McKinsey Study: Big Data & Analytics, Talent, and the “Brand”

May 20, 2011 at 12:26 pm 5 comments

By Mary Ludloff

This has been a very busy month for PatternBuilders! Our engineering team is busily testing our Social Media Analytics (SMA) solution, we are looking for companies (or folks) that have a strong social media presence (translation: lots of data feeds and lots of data to work with) that would like to beta it, speaking at pii2011 and MongoSF, and in our copious amounts of spare time, Terence and I are working on our Ebook on Privacy and Big Data (yep, still plugging!). For a sneak peek at SMA, visit our beta page and if you’re interested, sign up for the beta.

Now, on to McKinsey’s study. As you all know, in a previous post I mentioned that McKinsey had just released its study on “Big Data: The Next Frontier for Innovation, Competition, and Productivity.”   Weighing in at a mere (!) 156 pages, it is a deep dive into the potential of big data and analytics across five key areas:

  • Health care in the United States (potential annual value estimated at $300 billion).
  • Public sector administration in Europe (potential annual value estimated at €250 billion—more than the GDP of Greece).
  • Retail in the United States (operating margins estimated to increase by 60%—for an industry that operates on razor thin margins, this is huge).
  • Global manufacturing (increased efficiencies in design and production, more targeted products, and more effective promotion and distribution).
  • Collection and analysis of personal location data (estimated at more than $100 billion in service provider revenue and more than $700 billion in value to consumers and business users).

Anyway you look at it, that’s quite a lot of “potential!” I plan to talk about the report in a number of blog posts over the next month or so (other post topics will also be covered) so look for McKinsey Study in the post title or simply search on the tag “McKinsey.”

What do all these potential gains mean? Well, there’s going to be a shortage of very skilled analytical talent as well as data-driven managers. McKinsey estimates that the U.S. will need:

  • 140,000 to 190,000 folks with “deep analytical skills.”
  • 1.5 million managers and analysts to “analyze big data and make decisions based on their findings.”

Note to all managers, recent college graduates, and really, all of us: it’s time to embrace analytics, become more familiar with the discipline in theory and in practice, and start figuring out the best way to embed it in everything we do. And by everything, I mean ensuring that all our “data” is collected, stored, and then analyzed to inform how we “run” our company or organization. If we do this “right,” we reap tremendous financial benefits and if we don’t, someone else will (which means we lose in terms of sales, market share, productivity, and efficiency savings).

Yes, there will be a talent shortage and you can already see it: just look at any job posting site and search on analytics. The number of jobs returned will simply astound you. Yes, you probably need some people in your company with what we like to call “mad” analytical skills but you don’t want to “silo” the analysis with just a few highly skilled folks. The ability to search and analyze data should really be pushed out to your entire business—across all functions in as near real-time as you can get it (we call this streaming analytics).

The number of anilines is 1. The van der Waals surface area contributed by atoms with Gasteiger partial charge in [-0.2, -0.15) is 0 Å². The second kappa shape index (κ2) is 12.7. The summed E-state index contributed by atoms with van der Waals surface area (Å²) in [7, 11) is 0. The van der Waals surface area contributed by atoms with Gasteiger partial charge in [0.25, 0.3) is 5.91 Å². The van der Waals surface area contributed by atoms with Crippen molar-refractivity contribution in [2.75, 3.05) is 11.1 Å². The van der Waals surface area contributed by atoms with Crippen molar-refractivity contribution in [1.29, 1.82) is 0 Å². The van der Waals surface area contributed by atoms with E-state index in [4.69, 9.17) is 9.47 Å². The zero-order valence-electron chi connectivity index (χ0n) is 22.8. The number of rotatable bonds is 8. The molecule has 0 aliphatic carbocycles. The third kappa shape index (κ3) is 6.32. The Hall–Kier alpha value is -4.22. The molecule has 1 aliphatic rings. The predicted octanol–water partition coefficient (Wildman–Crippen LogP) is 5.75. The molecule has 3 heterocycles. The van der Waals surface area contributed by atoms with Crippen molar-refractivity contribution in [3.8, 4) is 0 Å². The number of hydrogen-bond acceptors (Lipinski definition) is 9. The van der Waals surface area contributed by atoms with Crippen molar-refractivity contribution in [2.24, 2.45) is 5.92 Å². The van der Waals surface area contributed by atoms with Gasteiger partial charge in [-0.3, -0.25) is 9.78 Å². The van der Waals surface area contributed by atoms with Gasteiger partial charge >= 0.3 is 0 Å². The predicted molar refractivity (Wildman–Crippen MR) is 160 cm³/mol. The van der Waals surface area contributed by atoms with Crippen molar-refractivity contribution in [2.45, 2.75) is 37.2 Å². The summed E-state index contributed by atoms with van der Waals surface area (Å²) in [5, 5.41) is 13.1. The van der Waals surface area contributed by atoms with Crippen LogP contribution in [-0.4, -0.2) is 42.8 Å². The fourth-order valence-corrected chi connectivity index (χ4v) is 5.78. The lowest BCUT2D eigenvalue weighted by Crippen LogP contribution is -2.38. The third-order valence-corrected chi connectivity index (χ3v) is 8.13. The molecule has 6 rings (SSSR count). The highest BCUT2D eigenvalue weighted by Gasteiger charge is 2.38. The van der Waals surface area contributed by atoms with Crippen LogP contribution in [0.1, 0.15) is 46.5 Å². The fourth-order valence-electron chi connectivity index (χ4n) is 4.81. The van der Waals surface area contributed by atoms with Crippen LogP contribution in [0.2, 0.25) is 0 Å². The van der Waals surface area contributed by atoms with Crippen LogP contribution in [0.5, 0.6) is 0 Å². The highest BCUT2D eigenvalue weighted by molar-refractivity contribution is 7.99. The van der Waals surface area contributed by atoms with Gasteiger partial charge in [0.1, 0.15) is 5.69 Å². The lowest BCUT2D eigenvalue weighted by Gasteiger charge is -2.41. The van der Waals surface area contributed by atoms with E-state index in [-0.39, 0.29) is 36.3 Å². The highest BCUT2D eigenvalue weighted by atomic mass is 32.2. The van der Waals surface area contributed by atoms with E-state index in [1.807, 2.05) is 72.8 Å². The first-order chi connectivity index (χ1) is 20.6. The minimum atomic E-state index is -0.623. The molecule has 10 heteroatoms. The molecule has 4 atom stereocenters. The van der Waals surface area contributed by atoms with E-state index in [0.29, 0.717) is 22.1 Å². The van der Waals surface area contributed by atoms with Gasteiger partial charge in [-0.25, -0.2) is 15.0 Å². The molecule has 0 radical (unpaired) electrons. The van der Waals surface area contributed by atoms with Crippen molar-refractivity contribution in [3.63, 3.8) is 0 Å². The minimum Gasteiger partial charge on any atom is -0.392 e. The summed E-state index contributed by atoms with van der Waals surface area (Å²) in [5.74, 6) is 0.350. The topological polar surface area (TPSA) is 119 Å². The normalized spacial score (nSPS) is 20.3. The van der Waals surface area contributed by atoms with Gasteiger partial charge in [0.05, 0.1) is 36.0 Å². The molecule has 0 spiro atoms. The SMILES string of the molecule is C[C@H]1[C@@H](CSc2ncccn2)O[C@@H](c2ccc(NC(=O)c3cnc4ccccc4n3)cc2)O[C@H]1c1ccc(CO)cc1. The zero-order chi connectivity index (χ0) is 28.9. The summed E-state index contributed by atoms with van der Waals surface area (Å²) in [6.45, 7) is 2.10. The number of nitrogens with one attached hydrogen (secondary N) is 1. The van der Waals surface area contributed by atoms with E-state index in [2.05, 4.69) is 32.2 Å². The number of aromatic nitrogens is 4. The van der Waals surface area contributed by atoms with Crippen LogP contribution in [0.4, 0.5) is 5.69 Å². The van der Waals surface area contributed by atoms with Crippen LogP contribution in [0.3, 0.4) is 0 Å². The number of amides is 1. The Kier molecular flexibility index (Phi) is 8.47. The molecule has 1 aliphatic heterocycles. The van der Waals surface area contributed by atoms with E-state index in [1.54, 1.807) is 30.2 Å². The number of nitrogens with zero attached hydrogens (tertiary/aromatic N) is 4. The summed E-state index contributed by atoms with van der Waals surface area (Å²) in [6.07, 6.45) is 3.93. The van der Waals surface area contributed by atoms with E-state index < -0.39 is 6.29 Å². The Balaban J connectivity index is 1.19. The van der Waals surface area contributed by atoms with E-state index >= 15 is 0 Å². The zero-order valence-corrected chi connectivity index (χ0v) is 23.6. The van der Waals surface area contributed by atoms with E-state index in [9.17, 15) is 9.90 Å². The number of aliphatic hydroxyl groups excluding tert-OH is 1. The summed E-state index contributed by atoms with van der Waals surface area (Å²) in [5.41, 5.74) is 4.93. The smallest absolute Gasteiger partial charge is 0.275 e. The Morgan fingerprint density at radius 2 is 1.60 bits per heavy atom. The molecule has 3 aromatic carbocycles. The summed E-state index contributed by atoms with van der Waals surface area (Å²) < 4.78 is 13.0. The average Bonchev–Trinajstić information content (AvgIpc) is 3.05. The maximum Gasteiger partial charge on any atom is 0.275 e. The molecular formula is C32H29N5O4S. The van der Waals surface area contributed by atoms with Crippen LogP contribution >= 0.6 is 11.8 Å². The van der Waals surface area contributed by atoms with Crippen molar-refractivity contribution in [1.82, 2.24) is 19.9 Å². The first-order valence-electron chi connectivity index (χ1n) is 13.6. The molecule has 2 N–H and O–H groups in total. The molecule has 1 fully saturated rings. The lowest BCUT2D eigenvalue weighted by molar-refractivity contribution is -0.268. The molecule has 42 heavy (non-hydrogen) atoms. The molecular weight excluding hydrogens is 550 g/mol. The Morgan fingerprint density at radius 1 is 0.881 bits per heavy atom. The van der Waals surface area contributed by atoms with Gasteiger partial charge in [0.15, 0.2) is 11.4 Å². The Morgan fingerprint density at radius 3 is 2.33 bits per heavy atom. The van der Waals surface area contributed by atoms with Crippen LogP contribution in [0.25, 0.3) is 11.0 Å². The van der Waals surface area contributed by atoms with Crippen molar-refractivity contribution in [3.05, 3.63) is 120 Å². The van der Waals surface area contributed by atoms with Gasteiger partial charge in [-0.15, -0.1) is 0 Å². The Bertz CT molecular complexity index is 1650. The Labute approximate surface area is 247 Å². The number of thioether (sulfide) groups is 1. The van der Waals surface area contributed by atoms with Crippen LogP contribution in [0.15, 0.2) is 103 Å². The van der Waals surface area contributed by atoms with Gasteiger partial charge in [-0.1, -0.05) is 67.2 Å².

That’s why PatternBuilders’ analytical solutions are self-service. We believe that those closest to the “problem,” the business users, should be given the tools they need to solve it—otherwise called empowering the “feet on the street.” But we don’t leave the skilled analysts high and dry either—our tools and solutions are meant for both. If you’re looking for an analytics solution today, I urge you to put something like “easy-to-use” at the very top of your requirements list. In the world we now occupy where the data just keeps on getting “bigger,” those companies that can quickly transform data into information and then use it to drive all their decisions are going to be the leaders in their industries. Everyone else will be struggling to remain in the “game” at best, or out of business at worst.

Which brings me to the concept of the almighty “brand.” In my world (marketing), brand is everything. Heck, to a company, brand is everything! A strong brand usually equates to an industry leader (the Fortune 100) and those that have “it” will pretty much do anything to keep “it.” In the study, McKinsey asks this question:

“Could a company’s access to, and ability to analyze, data potentially confer more value than a brand?”

Holy cow batman! Talk about a business model disruption! And yet, I can see it happening. Look at what was going on in the early 1990’s when Microsoft seemed to “miss” the Internet revolution. But when Bill Gates realized the full potential, he turned the company around (large as it was) in just a few short months and positioned it for its future successes. The return of Steve Jobs revitalized Apple, turning it into the personal device, software, and services powerhouse that it is today. Admittedly, both gentleman are visionaries but what if every company could harness their data and analyze it all the time to identify trends, improve operations, focus sales and marketing efforts, target product innovations, deliver great customer service, and be the very best that they could be? This could very well be the battle between the upstart and the titan: big data and analytics versus the brand. And I am betting on big data and analytics.

Entry filed under: Data, General Analytics. Tags: , , , , , , .

Speaking at MongoSF Conference: Building a Streaming Analytics System with Mongo Reflections on pii2011 and MongoSF and a Shout Out to Rackspace for Great Customer Service

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